And their efforts have been augmented by a right-wing, reactionary populism, reflecting various mixes of xenophobic, anti-immigrant, racist, white supremacist, anti-LGBTQ, anti-public assistance, low-tax beliefs, and an unquestioning patriotism. There is also a violence-prone, armed, ultra-nationalist, white-supremacist segment of this right-wing. Kathleen Belew analyzes it in her book, Bring the War Home: The White Power Movement and Paramilitary America.

At the same time, goaded on by Fox News and other right-ring media, the rank-and-file right-wingers often dismiss the evidence from scientists and experts, claiming that their own views are as good as any others. This is troublesome because it feeds into and hardens the present ideological and political divisions in the society and makes compromise rare. Tom Nichols takes up this issue of evidence in his book, The Death of Expertise: The Campaign against Established Knowledge and Why it Matters and writes: “…when democracy is understood as an unending demand for unearned respect for unfounded opinions, anything and everything becomes possible, including the end of democracy and republican government itself” (p. 238).

Is there an alternative?

Robert Kuttner thinks there is. One of his basic assumptions in his 310-page book, Can Democracy Survive Global Capitalism?, is that the capitalist system, domestically and internationally, can be reformed and made more just and equal and environmental sustainable, while also rebuilding and strengthening democratic institutions – expanding voter access and participation in the political system, strengthening unions and opportunities for workers’ influence in workplaces, diminishing the impact of corporations and the rich on government, aiming for a “mixed economy,” and creating or re-fashioning the global economy and international relations in ways that reduce conflict and war, corruption, and the enormous inequalities that exist.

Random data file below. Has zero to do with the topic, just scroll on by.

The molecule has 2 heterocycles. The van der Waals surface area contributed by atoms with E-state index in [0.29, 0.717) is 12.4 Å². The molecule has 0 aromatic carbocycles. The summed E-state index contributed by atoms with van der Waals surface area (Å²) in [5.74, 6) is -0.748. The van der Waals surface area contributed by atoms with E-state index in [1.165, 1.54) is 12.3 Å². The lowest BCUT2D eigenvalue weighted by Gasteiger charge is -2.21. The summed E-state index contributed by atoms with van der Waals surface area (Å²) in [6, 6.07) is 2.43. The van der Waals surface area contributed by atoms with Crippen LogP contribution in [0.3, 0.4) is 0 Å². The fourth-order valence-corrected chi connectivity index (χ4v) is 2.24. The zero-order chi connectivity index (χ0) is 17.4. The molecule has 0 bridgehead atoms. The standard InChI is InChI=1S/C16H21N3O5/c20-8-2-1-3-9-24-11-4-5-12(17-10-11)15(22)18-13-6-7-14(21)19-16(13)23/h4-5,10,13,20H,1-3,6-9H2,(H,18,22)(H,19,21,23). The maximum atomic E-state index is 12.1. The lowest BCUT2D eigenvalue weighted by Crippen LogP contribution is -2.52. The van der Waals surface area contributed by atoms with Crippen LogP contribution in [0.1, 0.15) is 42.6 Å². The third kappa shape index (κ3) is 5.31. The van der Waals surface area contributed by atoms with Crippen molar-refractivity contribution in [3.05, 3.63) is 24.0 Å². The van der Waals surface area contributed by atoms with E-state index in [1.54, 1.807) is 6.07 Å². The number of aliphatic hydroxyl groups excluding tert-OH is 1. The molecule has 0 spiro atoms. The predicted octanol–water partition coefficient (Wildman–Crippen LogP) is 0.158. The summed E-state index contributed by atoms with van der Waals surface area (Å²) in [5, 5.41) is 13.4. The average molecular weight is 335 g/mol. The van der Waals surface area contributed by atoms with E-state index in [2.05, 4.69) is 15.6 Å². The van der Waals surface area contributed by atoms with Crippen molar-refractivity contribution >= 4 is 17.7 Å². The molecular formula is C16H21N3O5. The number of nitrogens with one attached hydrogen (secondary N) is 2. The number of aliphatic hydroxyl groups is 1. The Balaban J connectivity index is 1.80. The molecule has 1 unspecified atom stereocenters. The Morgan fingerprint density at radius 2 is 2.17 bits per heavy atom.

But, before any of this can happen, Kuttner argues, Democrats must take the U.S. House and Senate in 2018 and the White House in 2020 and to do so based on a “pocketbook-populist program” that produces real benefits for broad constituencies, contains the power of elites (especially financial ones), revives the power of the common people, rebuilds democracy, expands the realm of decommodified forms of social income that are not dependent on market wages, and teachs durable lessons about the failures of laissez faire (p. 296). That’s not all. There is a second condition that must be satisfied, that is, “the Republican Party needs to fragment along several axes – into Tea Party/Trump versus establishment factions on domestic policy; Putin-apologist and traditional national security factions on foreign policy; and white-nationalists America First versus Wall Street globalist factions on economics” (p. 292).

However, it will take more than the election of a Democratic majority and a Democratic president. To save democracy and to ensure that a progressive, leftist agenda is implemented, it will take well-organized social movements addressing on a sustained basis a host of important issues – and continuously mobilizing and educating citizens. Naomi Klein considers the possibilities in her book, NO Is Not Enough: Resisting Trump’s Shock Politics and Winning the World We Need. She offers reasons to be optimistic.